So, on the basis that my blog was the only online evidence of any water-based fun at Southwark, I decided it probably wasn’t there any more. Which meant I didn’t bother to warn Maria that it might be a possibility. Which she didn’t thank me for when a number of fountains did start spurting out water, especially as I’d believed myself enough to pack swimmers for my kids. I got to recreate the photo above though!

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For the record, there IS a small splash park there. It’s only three water sprays or so, but if you know children you’ll know that’s more than enough to get wet. There was also a large and stinky mud puddle right next to the splash zone, so the kids kept running through it. Lucky the water was on, really!

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Once the kids were dried off and changed, the Marias headed off (there’s 4 hours free parking..but they go quickly). We needed to go too, but first we wanted to have a stroll around the lake and the rose garden, just because it was pretty. We got distracted for a while by a squirrel eating a sandwich:

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It was very pretty and tranquil in the Ada Salter Garden. We sat for a few minutes as Eva ate a sandwich, watching the swans and a family of ducklings. We could have stayed longer but rush hour was approaching and we had to get a move on.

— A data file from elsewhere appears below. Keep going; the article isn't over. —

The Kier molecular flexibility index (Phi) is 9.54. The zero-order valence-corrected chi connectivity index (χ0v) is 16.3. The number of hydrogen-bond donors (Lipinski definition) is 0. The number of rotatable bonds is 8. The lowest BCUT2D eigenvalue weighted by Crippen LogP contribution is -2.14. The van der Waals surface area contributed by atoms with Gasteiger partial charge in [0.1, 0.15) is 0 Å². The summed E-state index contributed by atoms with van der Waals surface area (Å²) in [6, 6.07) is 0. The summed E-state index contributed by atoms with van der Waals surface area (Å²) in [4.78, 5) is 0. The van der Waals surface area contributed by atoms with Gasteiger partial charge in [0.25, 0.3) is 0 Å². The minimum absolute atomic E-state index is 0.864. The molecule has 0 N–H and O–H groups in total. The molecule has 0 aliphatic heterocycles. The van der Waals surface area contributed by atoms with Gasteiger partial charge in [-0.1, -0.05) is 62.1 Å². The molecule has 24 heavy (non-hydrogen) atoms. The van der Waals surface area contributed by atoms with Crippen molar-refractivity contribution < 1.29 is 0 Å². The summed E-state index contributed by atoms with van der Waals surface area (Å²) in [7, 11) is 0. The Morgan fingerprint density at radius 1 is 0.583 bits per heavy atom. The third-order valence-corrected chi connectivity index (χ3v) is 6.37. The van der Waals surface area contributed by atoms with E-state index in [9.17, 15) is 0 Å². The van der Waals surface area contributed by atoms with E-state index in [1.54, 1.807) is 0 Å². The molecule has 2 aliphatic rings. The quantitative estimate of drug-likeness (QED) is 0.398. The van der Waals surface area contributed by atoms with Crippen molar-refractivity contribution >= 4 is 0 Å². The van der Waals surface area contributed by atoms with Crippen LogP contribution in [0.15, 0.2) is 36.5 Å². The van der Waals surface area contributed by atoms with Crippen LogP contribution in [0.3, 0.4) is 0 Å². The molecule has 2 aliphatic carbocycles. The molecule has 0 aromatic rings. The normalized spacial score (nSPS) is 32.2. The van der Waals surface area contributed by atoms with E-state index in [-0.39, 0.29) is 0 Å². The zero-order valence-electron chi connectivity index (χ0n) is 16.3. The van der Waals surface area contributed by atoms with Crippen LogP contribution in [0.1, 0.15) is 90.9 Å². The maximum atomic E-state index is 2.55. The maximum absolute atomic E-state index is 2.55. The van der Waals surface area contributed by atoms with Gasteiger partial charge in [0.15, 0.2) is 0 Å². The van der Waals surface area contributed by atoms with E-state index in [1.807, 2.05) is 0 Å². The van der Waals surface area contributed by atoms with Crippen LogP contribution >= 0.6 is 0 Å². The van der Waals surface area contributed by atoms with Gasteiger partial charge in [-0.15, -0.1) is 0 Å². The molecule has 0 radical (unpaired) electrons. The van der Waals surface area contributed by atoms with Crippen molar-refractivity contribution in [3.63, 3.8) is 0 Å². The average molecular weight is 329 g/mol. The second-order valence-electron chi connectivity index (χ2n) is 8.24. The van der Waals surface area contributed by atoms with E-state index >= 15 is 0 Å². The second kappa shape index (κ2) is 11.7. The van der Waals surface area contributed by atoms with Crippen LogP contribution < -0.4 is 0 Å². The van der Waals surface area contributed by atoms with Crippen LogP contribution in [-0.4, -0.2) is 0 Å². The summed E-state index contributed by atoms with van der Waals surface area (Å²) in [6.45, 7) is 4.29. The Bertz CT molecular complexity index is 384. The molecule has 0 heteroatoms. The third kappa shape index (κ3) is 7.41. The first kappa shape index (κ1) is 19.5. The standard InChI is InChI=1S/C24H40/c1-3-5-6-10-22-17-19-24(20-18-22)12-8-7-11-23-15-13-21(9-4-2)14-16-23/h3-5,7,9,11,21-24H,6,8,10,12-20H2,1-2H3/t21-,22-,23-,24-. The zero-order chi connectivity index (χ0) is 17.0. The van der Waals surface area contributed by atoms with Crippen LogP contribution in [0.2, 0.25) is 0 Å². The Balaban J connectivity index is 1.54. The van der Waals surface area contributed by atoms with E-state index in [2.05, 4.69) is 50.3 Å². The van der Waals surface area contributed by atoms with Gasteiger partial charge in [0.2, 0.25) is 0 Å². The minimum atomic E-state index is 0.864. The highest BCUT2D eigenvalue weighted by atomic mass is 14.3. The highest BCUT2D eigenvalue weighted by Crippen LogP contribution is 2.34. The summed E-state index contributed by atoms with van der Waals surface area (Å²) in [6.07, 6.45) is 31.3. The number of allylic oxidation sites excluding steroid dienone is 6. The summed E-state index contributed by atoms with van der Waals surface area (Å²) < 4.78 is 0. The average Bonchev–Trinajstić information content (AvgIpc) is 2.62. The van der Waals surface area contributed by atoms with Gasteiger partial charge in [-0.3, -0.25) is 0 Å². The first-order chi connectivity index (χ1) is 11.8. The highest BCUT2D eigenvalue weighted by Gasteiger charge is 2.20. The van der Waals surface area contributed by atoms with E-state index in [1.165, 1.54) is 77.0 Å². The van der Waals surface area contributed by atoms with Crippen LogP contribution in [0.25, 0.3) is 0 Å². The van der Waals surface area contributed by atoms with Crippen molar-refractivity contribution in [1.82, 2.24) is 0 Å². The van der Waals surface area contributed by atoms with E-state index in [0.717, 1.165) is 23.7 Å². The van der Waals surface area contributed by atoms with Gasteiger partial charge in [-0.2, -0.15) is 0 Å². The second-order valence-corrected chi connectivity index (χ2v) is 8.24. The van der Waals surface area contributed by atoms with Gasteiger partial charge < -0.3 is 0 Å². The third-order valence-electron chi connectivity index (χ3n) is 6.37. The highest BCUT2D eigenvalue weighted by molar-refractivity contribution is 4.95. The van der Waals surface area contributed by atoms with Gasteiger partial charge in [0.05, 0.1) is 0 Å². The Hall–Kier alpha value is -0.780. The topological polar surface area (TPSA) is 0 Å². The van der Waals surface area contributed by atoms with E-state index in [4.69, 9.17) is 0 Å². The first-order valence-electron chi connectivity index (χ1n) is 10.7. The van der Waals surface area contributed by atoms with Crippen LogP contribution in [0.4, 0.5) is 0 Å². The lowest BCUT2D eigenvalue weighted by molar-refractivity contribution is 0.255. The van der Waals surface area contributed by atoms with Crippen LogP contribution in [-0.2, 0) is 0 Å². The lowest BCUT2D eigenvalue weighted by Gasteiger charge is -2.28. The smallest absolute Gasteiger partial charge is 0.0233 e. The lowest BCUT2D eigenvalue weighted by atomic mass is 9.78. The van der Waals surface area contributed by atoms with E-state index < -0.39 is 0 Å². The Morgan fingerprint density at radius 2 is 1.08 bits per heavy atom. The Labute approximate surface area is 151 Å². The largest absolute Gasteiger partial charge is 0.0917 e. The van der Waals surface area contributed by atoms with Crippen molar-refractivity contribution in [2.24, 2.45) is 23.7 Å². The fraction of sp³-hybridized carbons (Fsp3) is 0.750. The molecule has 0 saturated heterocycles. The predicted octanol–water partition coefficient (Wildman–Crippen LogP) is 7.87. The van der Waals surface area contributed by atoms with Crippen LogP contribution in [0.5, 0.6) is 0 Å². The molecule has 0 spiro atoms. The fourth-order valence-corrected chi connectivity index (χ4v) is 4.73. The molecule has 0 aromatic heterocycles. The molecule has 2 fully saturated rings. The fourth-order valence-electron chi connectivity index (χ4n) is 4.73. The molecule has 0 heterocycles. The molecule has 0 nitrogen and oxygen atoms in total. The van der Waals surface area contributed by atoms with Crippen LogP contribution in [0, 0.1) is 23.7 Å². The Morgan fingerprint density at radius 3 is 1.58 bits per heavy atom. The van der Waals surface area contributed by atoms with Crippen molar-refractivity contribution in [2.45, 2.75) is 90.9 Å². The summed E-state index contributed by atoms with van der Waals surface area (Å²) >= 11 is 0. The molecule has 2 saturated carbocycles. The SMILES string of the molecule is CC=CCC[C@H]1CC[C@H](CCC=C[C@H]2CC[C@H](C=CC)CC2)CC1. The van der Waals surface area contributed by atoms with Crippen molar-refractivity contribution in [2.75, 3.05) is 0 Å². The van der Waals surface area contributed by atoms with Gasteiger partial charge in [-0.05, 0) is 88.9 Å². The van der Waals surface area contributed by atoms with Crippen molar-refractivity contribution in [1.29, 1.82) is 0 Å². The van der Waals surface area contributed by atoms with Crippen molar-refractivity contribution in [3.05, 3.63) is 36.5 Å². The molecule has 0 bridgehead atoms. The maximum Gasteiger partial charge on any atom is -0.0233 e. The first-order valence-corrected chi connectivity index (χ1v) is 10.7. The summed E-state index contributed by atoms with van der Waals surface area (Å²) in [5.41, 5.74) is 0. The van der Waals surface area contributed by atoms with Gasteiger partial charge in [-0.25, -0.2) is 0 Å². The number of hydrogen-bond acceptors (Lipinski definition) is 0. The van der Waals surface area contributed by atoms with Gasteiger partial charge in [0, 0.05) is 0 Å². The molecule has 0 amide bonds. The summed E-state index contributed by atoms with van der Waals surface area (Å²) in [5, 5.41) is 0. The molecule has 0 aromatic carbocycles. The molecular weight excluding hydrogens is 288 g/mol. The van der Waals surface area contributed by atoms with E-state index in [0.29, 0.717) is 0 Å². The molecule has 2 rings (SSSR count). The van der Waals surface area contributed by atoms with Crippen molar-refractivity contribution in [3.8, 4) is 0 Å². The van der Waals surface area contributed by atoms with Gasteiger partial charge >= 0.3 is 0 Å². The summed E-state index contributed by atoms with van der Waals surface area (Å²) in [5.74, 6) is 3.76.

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Now, this is a proud moment. I wasn’t keen to go back the same way as we’d come – I didn’t fancy dragging the kids from Whitechapel to Bethnal Green again. But Roo had noticed that Canada Water was on the Jubilee Line, so he suggested we go to Green Park and change onto the Vic Line from there. He planned an actually logical route without even looking at the map. I’m so proud I could burst.

(And this is all my genes – I don’t think Nathan has ever achieved this same thing, even after 16 years of living in London)

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So, that’s what we did and it worked just fine. We were back at Pantry &Co in Highams Park by 5PM, where it was definitely time for a little treat. Or two little treats for me:

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I didn’t realise the ice lolly would be quite as alcoholic as it was – hence chasing it with a glass of wine. I think I thought alcohol evapourated when it froze, but I realise now I got that confused with boiling alcohol. Ah well. It was a good ice lolly and definitely earned after 7 hours out with the kids. I’m sure Maria will agree I deserved it…. farewell for now! Hope it was a good, if soggy, send off…